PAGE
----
Sri Lanka’s Economic Crisis A Warning To Other Countries With High Debt: IMF Chief


Sri Lanka’s crisis a warning to other countries with high debt levels: IMF chief

Singapore:

International Monetary Fund (IMF) chief Kristalina Georgieva has cited the example of the unprecedented economic crisis in Sri Lanka to warn other countries that they could also face a similar situation in the face of high debt levels and limited policy space.

“I wish the global economic outlook was as bright as the sky in Bali, but unfortunately, it is not. The outlook has darkened significantly, and uncertainty is exceptionally high. Downside risks about which the IMF had previously warned have now materialised,” International Monetary Fund Managing Director Kristalina Georgieva said at the meeting of G20 Finance Ministers and Central Bank Governors in Indonesia.

“Countries with high debt levels and limited policy space will face additional strains. Look no further than Sri Lanka as a warning sign,” Ms Georgieva said on Saturday.

The comments from the IMF MD came as Sri Lanka is going through its toughest economic crisis and is in a hard position where it cannot pay for its essential imports, fuel, food and medicine due to an acute forex crisis.

The government declared bankruptcy in mid-April by refusing to honour its international debt.

President Gotabaya Rajapaksa was forced out of power last week due to his poor handling of the economy.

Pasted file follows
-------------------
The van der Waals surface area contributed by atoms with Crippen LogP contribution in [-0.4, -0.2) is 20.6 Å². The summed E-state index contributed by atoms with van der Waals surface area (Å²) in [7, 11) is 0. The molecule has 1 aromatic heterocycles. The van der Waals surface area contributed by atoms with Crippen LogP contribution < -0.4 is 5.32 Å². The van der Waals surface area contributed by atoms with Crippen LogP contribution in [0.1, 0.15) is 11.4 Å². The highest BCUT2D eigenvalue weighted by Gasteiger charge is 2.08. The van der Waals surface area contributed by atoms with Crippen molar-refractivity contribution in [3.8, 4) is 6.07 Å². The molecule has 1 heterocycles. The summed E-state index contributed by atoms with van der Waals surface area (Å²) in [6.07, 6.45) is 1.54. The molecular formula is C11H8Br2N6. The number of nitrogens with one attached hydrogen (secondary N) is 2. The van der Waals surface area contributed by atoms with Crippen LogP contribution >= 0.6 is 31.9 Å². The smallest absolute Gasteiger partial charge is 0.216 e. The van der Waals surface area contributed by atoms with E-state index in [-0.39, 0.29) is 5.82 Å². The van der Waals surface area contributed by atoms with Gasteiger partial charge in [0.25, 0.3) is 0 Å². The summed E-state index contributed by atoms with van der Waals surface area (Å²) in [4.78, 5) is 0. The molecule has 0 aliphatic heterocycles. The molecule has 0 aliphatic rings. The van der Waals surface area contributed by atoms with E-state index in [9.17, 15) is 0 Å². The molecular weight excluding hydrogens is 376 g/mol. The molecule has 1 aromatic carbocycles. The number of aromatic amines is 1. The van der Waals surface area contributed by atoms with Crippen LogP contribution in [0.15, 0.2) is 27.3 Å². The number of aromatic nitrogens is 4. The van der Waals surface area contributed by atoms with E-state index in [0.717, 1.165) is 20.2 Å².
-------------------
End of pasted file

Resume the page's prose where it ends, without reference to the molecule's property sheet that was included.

Ms Georgieva said that developing nations had also been experiencing sustained capital outflows for four months in a row, putting their dreams of catching up with advanced economies at risk.

While she did not directly indicate the names of any nations, the same global headwinds – rising inflation and interest rate hikes, depreciating currencies, high levels of debt and dwindling foreign currency reserves – have affected other economies in the region, the BBC reported.

Pakistan is one of the nations, which has been witnessing a shaky economy for some time now.

Fuel prices in Pakistan are up by around 90 per cent since the end of May, after the government ended fuel subsidies. It’s trying to rein in spending as it negotiates with the IMF to resume a bailout programme, the report said.

The economy is struggling with the rising cost of goods. In June, the annual inflation rate hit 21.3 per cent, the highest it has been in 13 years, the report added.

Maldives and Bangladesh are two nations which are on the verge of witnessing an economic crisis if situations are not brought under control.

The Maldives has seen its public debt swell in recent years and it’s now well above 100 per cent of its GDP.

Like Sri Lanka, the pandemic hammered the economy of the Maldives that was heavily reliant on tourism.

On the other hand, in Bangladesh Inflation has hit an 8-year high in May in Bangladesh, touching 7.42 per cent, the report said.

With reserves dwindling, the government has acted fast to curb non-essential imports, relaxing rules to attract remittances from millions of migrants living overseas and reducing foreign trips for officials, the report said. 



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